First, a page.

Noise trading refers to a style of investing in which decisions to buy and sell are made without the use of fundamental data specific to the company that issued the securities that are being bought or sold. Noise traders generally make short-term trades to profit from various economic trends.
While technical analysis of statistics generated by market activity, such as past prices and volume, provides some insight into patterns that can suggest future market activity and direction, noise traders often have poor timing and over-react to both good and bad news.
Even though that description may not sound very flattering, in reality, most people are considered to be noise traders, as very few make investment decisions solely using fundamental analysis. To put this style in perspective, let’s revisit our earlier analogy about a trip to the mall. Unlike the fundamental analyst, a technical analyst would sit on a bench in the mall and watch people go into the stores. Disregarding the intrinsic value of the products in the store, the technical analyst’s decision would be based on the patterns or activity of people going into each store.
Technical analysis, like other strategies that involve data analysis, can be time-consuming and may require quick reactions to take advantage of perceived opportunities.
Sentiment traders seek to identify and participate in trends. They do not attempt to outguess the market by finding great securities. Instead, they attempt to identify securities that are moving with the momentum of the market.
Sentiment traders combine aspects of both fundamental and technical analysis in an effort to identify and participate in market movements. There are a variety of sentiment trading approaches, including swing traders that seek to catch momentous price movements while avoiding idle times and contrarian traders that try to use indicators of excessive positive or negative sentiment as indications of a potential reversal in sentiment.
Trading costs, market volatility, and difficulty in accurately predicting market sentiment are some of the key challenges facing sentiment traders. While professional traders have more experience, leverage, information, and lower commissions, their trading strategies are restricted by the specific securities they are trading. For this reason, large financial institutions and professional traders may choose to trade currencies or other financial instruments rather than stocks.
Success as a sentiment trader often requires early mornings studying trends and identifying potential securities for purchase or sale. Analysis of this nature can be time-consuming, and trading strategies may require quick timing.
Market timers try to guess which direction (up or down) security will move to profit from that movement. They generally look to technical indicators or economic data to predict the direction of the movement. Some investors, especially academics, do not believe that it is possible to predict the direction of market movements accurately. Others, particularly those engaged in short-term trading, take the exact opposite stance.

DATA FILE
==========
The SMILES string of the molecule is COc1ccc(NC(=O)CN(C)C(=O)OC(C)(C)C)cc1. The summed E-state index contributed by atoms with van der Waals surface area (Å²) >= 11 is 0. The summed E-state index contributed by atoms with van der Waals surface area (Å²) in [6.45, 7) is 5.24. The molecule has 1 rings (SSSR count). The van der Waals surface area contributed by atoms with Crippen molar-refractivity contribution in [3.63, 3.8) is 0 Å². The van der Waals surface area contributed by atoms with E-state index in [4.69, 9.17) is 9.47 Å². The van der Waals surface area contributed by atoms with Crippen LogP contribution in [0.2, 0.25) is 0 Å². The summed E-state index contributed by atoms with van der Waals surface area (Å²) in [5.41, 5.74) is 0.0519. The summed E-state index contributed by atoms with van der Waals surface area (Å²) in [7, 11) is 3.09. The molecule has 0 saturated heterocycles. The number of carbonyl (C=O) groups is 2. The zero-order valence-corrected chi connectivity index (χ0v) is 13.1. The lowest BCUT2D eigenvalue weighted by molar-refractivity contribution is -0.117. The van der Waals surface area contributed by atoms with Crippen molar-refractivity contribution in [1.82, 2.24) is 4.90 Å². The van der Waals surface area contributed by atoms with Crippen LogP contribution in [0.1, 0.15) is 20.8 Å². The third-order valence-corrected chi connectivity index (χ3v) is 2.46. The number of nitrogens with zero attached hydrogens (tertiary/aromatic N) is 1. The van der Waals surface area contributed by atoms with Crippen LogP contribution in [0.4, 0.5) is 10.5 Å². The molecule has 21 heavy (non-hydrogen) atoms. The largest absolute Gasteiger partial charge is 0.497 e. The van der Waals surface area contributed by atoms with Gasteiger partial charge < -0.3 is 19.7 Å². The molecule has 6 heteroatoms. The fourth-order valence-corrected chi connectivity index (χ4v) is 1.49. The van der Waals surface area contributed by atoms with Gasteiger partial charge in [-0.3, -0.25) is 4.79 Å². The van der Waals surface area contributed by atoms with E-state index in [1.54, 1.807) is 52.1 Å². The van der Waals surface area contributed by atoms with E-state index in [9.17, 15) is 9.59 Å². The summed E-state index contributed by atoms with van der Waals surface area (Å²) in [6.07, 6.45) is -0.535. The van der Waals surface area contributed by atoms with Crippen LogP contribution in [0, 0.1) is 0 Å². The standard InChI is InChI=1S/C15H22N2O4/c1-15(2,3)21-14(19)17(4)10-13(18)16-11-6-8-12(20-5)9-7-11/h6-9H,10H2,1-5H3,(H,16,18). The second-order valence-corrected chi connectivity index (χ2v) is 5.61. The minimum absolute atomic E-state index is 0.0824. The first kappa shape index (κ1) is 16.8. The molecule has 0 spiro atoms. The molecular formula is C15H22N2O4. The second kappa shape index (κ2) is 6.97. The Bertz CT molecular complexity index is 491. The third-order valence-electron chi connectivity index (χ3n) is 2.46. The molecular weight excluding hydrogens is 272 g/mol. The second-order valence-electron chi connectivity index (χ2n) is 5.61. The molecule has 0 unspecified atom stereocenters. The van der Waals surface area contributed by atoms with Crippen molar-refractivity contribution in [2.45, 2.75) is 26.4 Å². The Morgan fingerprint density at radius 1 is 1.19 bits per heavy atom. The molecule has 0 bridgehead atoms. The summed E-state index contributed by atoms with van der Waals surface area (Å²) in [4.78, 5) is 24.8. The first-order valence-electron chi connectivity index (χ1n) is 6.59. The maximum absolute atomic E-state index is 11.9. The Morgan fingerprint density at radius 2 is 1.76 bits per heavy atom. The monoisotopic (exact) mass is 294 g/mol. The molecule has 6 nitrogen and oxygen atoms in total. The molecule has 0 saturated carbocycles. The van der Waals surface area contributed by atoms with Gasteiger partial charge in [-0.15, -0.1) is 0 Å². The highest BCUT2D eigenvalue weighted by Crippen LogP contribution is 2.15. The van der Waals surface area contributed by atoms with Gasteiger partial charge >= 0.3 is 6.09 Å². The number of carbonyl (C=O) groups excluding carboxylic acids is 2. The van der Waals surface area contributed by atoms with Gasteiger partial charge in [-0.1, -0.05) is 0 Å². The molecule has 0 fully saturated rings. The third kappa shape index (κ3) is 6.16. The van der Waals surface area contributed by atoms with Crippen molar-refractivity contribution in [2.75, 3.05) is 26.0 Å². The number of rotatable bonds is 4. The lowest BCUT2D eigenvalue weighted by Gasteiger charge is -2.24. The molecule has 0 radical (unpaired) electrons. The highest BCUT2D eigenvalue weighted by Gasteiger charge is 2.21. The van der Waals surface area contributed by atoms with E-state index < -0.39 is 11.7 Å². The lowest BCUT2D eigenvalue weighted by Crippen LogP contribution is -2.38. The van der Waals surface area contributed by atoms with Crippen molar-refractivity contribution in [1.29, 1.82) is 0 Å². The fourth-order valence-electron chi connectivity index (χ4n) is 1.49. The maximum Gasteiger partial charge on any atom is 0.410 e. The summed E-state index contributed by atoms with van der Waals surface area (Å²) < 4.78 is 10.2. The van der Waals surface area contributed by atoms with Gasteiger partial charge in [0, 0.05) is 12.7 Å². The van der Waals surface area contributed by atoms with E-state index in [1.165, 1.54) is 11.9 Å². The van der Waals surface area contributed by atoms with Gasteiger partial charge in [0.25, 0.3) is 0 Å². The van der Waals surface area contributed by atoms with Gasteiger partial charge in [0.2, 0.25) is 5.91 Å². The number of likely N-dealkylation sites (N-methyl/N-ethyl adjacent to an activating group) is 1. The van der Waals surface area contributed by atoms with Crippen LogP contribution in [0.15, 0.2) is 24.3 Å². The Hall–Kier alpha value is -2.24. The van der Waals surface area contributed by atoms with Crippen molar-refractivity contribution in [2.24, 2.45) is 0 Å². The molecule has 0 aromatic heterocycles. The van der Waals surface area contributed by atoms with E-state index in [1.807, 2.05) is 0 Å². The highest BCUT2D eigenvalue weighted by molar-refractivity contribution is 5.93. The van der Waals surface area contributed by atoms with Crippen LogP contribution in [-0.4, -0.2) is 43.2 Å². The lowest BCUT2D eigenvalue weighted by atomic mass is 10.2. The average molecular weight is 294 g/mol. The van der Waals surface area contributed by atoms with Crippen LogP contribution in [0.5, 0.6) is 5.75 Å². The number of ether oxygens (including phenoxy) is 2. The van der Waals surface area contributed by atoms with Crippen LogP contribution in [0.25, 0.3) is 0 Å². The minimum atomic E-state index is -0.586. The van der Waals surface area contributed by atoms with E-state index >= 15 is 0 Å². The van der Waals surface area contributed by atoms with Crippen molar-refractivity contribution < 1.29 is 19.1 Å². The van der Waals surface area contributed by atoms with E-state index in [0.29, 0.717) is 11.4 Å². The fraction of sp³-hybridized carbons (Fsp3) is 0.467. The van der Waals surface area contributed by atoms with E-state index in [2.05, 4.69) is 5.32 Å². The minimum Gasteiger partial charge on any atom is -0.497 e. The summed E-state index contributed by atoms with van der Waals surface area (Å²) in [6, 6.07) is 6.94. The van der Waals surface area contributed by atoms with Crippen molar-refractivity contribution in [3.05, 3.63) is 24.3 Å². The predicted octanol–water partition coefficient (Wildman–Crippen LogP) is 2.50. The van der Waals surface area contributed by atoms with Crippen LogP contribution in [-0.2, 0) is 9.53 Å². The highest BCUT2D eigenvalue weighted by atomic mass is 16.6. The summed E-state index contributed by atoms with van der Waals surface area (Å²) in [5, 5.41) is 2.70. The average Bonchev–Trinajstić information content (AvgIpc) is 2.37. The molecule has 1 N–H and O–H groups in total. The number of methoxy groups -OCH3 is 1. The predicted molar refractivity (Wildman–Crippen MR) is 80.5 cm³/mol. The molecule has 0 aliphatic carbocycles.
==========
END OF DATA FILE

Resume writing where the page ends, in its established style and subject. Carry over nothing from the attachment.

The long-term track record of market timers suggests that achieving success is a challenge. Most investors will find that they are not able to dedicate enough time to this endeavor to achieve a reliable level of success. For these investors, long-term strategies are often more satisfying and lucrative.
Of course, day traders would argue that market timing could be a profitable strategy, such as when trading technology shares in a bull market. Investors who purchased and flipped real estate during a market boom would also argue that market timing could be profitable. Just keep in mind that it’s not always easy to tell when to get out of the market, as investors that got burned in the tech-wreck crash and real estate bust can attest. While short-term profits are certainly possible, over the long term, there is little evidence to suggest that this strategy has merit.
Arbitrage traders simultaneously purchase and sell assets in an effort to profit from price differences of identical or similar financial instruments, on different markets or in different forms. Arbitrage exists as a result of market inefficiencies—it provides a mechanism to ensure prices do not deviate substantially from fair value for long periods of time. This type of trading is often associated with hedge funds, and it can be a fairly easy way to make money when it works.
For example, if a security trades on multiple exchanges and is less expensive on one exchange, it can be bought on the first exchange at the lower price and sold on the other exchange at the higher price.
It sounds simple enough, but given the advancement in technology, it has become extremely difficult to profit from mispricing in the market. Many traders have computerized trading systems set to monitor fluctuations in similar financial instruments. Any inefficient pricing setups are usually acted upon quickly, and the opportunity is often eliminated in a matter of seconds.
The Bottom Line
So maybe none of these trading strategies seem to be a good fit for your personality? There are a host of other strategies to consider, and with just a little research, you may be able to find a strategy that is a perfect fit for you. Or perhaps, proximity to your investment goals rather than company-specific factors or market indicators is the primary factor driving your buy/sell decisions. That’s okay.
Some people engage in trading to try and achieve their financial goals. Others just buy, hold, and wait for time to pass and asset values to rise. Either way, knowing your personal style and strategy will help give you the peace of mind and fortitude to remain comfortable with your chosen path when market volatility or hot trends make headlines and cause investors to question their investment decisions.